Defending champions Great Britain will have the chance to chase more Olympic gold when the men’s and women’s team pursuit reaches its finale at the Izu Velodrome in Tokyo on Tuesday.
After a thrilling day of racing, Katie Archibald, Laura Kenny, Elinor Barker and Josie Knight qualified second out of eight squads in the fastest women’s team pursuit competition ever seen over the 4km, 16-lap event.
In the men’s race, Ethan Hayter, Ed Clancy, Ethan Vernon, Ollie Wood qualified in fourth place and will face an impressive Denmark in Tuesday’s first round ride.
The GB women’s quartet qualified second, behind Germany who smashed the world record in qualifying. The British quartet, with Neah Evans also in the squad, will face the USA in heat three of Tuesday’s first round ride with the possibility of going for gold. Germany and Italy will face off in heat four, with the winners of those two heats meeting later on Tuesday in the gold medal ride.
It promises to be a thrilling day of racing, given what happened in Monday’s qualifying in which the existing world record, of 4:10.236 set by GB at the 2016 Rio Olympics, was bettered by three teams. The USA also crept under that mark while the Germans, in an early ride, set a stunning new world record mark of 4:07.307.
Great Britain’s women made a perfect start as they rode eighth and last, with Archibald putting in a powerful turn of two and a quarter laps to get her team underway. The British were actually ahead of the Germans at time checks over each of the first three kilometres but faded slightly to finish just behind their rivals, in a time of 4:09.022 - faster than their old world record.
The men’s competition was just as fascinating with Italy breaking the Olympic record of 3:50.265 set by Great Britain five years ago, only for Denmark to ride even faster, at 3:44.672. GB were due to ride eighth and last but their preparations were upset when the preceding team, Australia, suffered a spectacular crash when Alexander Porter’s handlebars snapped last full speed.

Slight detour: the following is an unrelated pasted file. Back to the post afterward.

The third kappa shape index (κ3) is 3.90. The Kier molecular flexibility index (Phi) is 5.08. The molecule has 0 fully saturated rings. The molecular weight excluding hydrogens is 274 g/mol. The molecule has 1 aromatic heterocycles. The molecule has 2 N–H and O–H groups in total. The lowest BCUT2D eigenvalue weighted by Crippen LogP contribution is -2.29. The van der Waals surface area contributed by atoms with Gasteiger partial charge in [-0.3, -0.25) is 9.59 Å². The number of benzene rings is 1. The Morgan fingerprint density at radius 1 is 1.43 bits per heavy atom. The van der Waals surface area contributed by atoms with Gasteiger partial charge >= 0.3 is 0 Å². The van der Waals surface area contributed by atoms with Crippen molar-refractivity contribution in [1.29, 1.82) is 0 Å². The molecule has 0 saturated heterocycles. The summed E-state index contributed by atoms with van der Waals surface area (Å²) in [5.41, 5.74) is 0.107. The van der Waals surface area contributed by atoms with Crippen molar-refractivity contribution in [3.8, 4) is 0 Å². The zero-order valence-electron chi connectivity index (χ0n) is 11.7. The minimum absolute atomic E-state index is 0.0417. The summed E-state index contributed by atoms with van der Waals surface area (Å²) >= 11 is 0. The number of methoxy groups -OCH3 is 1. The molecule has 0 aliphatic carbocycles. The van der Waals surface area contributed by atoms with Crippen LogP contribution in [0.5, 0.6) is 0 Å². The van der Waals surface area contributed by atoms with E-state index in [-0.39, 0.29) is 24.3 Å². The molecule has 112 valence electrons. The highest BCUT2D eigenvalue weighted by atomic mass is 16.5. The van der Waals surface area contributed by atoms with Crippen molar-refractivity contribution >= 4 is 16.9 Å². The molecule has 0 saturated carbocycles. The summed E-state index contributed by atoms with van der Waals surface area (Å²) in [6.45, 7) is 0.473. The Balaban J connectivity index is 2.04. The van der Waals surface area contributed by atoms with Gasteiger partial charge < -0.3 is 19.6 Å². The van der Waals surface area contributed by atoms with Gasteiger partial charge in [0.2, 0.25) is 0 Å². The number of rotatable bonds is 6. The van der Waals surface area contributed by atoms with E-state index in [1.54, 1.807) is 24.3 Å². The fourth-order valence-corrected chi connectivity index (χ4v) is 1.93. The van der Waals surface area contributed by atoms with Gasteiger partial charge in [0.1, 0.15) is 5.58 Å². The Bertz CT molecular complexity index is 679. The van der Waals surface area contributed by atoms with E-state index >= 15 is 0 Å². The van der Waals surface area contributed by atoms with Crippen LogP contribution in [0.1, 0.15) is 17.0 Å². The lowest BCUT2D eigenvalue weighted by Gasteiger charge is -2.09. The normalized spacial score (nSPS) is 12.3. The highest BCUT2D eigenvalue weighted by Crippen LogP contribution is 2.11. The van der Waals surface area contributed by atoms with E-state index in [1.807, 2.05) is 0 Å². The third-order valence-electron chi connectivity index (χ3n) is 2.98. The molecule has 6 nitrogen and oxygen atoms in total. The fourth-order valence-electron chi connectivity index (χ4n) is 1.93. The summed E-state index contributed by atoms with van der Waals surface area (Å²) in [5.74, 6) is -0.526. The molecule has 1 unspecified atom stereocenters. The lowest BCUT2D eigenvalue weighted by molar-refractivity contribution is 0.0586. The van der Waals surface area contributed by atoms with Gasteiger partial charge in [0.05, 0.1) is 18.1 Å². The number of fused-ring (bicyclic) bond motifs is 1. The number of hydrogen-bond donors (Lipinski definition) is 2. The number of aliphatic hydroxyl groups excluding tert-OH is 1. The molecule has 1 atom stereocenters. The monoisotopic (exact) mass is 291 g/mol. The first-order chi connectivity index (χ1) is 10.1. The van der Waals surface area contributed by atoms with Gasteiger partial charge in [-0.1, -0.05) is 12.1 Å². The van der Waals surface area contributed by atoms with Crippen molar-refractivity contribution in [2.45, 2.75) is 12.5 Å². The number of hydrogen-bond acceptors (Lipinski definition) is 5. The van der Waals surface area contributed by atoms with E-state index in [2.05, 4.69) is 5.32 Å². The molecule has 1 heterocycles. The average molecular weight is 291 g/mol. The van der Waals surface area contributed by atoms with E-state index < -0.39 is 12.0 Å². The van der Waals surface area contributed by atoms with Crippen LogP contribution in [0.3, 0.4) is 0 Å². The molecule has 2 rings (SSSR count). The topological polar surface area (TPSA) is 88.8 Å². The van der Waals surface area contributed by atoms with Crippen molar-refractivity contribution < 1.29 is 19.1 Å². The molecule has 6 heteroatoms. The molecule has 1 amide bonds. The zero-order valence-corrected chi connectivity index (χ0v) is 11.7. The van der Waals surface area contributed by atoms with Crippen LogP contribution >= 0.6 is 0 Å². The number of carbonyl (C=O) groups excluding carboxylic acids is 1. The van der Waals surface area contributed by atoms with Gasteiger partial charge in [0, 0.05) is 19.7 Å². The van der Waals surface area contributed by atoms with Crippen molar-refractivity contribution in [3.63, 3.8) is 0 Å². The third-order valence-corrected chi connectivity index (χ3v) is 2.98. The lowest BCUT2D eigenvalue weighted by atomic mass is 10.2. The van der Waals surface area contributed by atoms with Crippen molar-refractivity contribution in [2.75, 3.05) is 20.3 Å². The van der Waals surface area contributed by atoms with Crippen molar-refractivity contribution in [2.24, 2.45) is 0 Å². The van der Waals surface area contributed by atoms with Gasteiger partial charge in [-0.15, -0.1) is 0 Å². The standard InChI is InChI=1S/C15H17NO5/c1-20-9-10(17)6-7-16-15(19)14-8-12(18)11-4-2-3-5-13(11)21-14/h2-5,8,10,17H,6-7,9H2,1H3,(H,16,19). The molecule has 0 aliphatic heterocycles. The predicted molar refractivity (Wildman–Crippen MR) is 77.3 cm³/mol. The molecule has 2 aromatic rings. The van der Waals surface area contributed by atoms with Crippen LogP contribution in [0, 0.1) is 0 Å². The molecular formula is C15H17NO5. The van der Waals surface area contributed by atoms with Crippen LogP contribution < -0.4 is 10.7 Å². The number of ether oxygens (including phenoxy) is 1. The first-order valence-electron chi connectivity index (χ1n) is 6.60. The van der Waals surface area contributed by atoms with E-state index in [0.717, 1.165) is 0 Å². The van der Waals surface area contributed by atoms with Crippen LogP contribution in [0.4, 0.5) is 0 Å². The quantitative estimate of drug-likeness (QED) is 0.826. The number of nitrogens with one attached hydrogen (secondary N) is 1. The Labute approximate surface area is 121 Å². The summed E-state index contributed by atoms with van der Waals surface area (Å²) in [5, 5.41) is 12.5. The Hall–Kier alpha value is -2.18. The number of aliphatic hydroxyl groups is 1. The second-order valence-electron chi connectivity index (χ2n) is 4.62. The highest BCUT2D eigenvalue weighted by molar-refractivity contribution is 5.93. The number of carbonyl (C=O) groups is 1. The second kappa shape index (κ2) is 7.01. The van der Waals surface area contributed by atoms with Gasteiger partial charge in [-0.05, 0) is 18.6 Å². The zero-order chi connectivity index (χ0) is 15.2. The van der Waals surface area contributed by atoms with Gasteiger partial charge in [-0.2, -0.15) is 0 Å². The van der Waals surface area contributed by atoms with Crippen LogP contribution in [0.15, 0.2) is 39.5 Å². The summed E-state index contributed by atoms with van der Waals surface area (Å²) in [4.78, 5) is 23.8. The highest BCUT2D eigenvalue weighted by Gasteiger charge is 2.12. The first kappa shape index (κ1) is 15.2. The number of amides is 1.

The British went ahead and set the fourth fastest time of 3:47.507 - well inside their old Olympic record - and, having been granted another ride, the Aussies were unable to displace GB from the top four.
“You never want to see that,” said Clancy of the Australian crash. “It’s not easy sitting in the chairs waiting at the best of times, it gets the nerves going.
“But I don’t think it affected us. I just don’t think we quite had what we were hoping for. We were going well in our holding camp but that hasn’t transferred into speed yet. But so far, we’re still in the game.”
While GB face the Danes in Tuesday’s first round, Italy will face New Zealand, with the winners of the two heats advancing to Wednesday’s gold medal ride.
The opening day of the track competition, played out in front of a small crowd of 900 spectators inside the velodrome, saw China win the women’s team sprint competition, with Germany taking silver and the ROC bronze.